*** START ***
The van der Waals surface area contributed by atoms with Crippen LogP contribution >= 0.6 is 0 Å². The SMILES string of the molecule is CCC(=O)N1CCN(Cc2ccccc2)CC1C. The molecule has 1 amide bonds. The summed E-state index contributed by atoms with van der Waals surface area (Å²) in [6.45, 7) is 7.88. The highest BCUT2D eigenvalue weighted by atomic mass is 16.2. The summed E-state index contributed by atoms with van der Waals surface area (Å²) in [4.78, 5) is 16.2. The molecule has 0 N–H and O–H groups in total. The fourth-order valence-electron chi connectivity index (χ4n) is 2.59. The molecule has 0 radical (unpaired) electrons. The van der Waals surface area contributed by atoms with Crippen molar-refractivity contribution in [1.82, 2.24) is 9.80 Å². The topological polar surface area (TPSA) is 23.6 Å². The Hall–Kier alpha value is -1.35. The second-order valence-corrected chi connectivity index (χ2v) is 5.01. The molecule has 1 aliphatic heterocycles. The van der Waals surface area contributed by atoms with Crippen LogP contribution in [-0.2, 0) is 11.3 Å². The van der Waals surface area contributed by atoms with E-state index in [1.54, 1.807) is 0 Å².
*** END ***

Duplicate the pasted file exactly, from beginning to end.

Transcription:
The van der Waals surface area contributed by atoms with Crippen LogP contribution >= 0.6 is 0 Å². The SMILES string of the molecule is CCC(=O)N1CCN(Cc2ccccc2)CC1C. The molecule has 1 amide bonds. The summed E-state index contributed by atoms with van der Waals surface area (Å²) in [6.45, 7) is 7.88. The highest BCUT2D eigenvalue weighted by atomic mass is 16.2. The summed E-state index contributed by atoms with van der Waals surface area (Å²) in [4.78, 5) is 16.2. The molecule has 0 N–H and O–H groups in total. The fourth-order valence-electron chi connectivity index (χ4n) is 2.59. The molecule has 0 radical (unpaired) electrons. The van der Waals surface area contributed by atoms with Crippen molar-refractivity contribution in [1.82, 2.24) is 9.80 Å². The topological polar surface area (TPSA) is 23.6 Å². The Hall–Kier alpha value is -1.35. The second-order valence-corrected chi connectivity index (χ2v) is 5.01. The molecule has 1 aliphatic heterocycles. The van der Waals surface area contributed by atoms with Crippen LogP contribution in [-0.2, 0) is 11.3 Å². The van der Waals surface area contributed by atoms with E-state index in [1.54, 1.807) is 0 Å².